I suppose that every year, our festive Christmas preparations have an undercurrent of melancholy, as we remember loved ones who are no longer with us, as our attention is inevitably drawn toward those who have nothing, and as our brains succumb to the cheery fluorescence of Shopping Mall Glaze.
But this year, doesn’t it seem like melancholy is more undertow than undercurrent? Our shared sadness isn’t pulling at us in a hidden, unnamed way — it is out there drowning us in foreclosures and layoffs and bankruptcies. We can’t help but be more alert to how we feel and what is happening and what could happen next.
Peace. Hope. Joy. Love. Perhaps this Christmas the greatest of these is hope.
Spiritual writer Henri Nouwen says that we wait and hope because like Mary, we have received a promise that something different is about to happen. We hope because something inside us is already growing. We are more alert in our hope than ever before, because it seems that the world might actually be shifting and changing. In our inability and refusal to be numb and unresponsive to the crises in which we find ourselves this Christmas, we find instead that we are awake … waiting … not for a Wii or a Lexus, but for new realities and new opportunities.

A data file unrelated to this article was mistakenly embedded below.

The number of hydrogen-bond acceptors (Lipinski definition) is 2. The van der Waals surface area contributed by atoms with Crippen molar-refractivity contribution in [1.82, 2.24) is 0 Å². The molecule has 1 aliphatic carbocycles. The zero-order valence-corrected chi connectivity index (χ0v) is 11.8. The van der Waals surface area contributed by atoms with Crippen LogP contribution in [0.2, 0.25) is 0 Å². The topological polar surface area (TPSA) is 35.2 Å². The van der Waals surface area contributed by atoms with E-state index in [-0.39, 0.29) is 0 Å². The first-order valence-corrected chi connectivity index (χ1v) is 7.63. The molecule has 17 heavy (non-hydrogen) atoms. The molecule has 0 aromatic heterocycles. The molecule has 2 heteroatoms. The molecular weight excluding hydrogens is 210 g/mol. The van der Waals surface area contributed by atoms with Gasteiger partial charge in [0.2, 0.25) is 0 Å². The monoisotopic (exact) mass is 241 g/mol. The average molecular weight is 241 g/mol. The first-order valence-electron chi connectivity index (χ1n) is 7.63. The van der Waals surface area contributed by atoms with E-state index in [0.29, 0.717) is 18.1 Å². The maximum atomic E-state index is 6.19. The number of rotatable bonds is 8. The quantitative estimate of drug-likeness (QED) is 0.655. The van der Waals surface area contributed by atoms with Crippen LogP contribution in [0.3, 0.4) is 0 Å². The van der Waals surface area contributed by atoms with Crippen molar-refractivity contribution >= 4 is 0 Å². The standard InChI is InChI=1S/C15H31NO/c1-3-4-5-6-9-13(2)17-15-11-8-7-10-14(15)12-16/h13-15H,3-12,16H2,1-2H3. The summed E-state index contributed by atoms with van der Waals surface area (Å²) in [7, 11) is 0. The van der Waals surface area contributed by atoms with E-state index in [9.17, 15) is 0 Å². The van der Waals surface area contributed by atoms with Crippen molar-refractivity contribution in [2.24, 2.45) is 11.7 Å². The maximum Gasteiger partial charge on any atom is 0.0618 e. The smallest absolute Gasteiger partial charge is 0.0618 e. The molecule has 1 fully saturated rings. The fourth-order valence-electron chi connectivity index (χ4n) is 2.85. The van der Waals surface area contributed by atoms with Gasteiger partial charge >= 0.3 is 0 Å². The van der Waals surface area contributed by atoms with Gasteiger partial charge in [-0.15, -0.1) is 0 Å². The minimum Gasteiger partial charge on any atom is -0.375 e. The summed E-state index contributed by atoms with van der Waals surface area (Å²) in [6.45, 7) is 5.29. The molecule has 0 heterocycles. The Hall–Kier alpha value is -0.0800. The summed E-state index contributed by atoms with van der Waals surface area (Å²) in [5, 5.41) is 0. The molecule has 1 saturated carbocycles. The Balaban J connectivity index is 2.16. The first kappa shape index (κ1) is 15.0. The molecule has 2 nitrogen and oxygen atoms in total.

Be alert for the hope that is already growing in you. Notice and connect with the hope that is coming alive in others. In these bizarre times, why should we pretend that it’s Christmas business-as-usual, when we could be part of God’s creative movement?
PAIGE EAVES is pastor of Crescenta Valley United Methodist Church. Reach her at (818) 249-6173.